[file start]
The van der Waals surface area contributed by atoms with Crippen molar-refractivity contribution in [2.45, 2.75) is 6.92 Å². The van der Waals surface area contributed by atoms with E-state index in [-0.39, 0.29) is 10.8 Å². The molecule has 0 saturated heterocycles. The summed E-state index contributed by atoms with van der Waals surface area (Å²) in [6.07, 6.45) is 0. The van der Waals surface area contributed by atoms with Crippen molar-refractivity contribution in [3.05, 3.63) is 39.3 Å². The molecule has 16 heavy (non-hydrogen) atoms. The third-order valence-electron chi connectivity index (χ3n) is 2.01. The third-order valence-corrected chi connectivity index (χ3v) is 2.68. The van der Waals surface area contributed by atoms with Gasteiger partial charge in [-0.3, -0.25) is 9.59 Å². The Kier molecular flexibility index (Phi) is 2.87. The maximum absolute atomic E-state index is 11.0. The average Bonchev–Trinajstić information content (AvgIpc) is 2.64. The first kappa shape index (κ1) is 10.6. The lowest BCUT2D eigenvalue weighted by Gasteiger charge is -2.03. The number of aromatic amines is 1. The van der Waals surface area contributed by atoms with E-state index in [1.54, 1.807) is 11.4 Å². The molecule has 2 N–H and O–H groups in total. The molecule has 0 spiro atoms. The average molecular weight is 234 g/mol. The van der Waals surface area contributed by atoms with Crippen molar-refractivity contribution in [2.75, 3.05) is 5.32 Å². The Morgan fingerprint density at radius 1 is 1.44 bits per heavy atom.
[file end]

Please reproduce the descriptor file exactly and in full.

The van der Waals surface area contributed by atoms with Crippen molar-refractivity contribution in [2.45, 2.75) is 6.92 Å². The van der Waals surface area contributed by atoms with E-state index in [-0.39, 0.29) is 10.8 Å². The molecule has 0 saturated heterocycles. The summed E-state index contributed by atoms with van der Waals surface area (Å²) in [6.07, 6.45) is 0. The van der Waals surface area contributed by atoms with Crippen molar-refractivity contribution in [3.05, 3.63) is 39.3 Å². The molecule has 16 heavy (non-hydrogen) atoms. The third-order valence-electron chi connectivity index (χ3n) is 2.01. The third-order valence-corrected chi connectivity index (χ3v) is 2.68. The van der Waals surface area contributed by atoms with Gasteiger partial charge in [-0.3, -0.25) is 9.59 Å². The Kier molecular flexibility index (Phi) is 2.87. The maximum absolute atomic E-state index is 11.0. The average Bonchev–Trinajstić information content (AvgIpc) is 2.64. The first kappa shape index (κ1) is 10.6. The lowest BCUT2D eigenvalue weighted by Gasteiger charge is -2.03. The number of aromatic amines is 1. The van der Waals surface area contributed by atoms with E-state index in [1.54, 1.807) is 11.4 Å². The molecule has 2 N–H and O–H groups in total. The molecule has 0 spiro atoms. The average molecular weight is 234 g/mol. The van der Waals surface area contributed by atoms with Crippen molar-refractivity contribution in [2.75, 3.05) is 5.32 Å². The Morgan fingerprint density at radius 1 is 1.44 bits per heavy atom.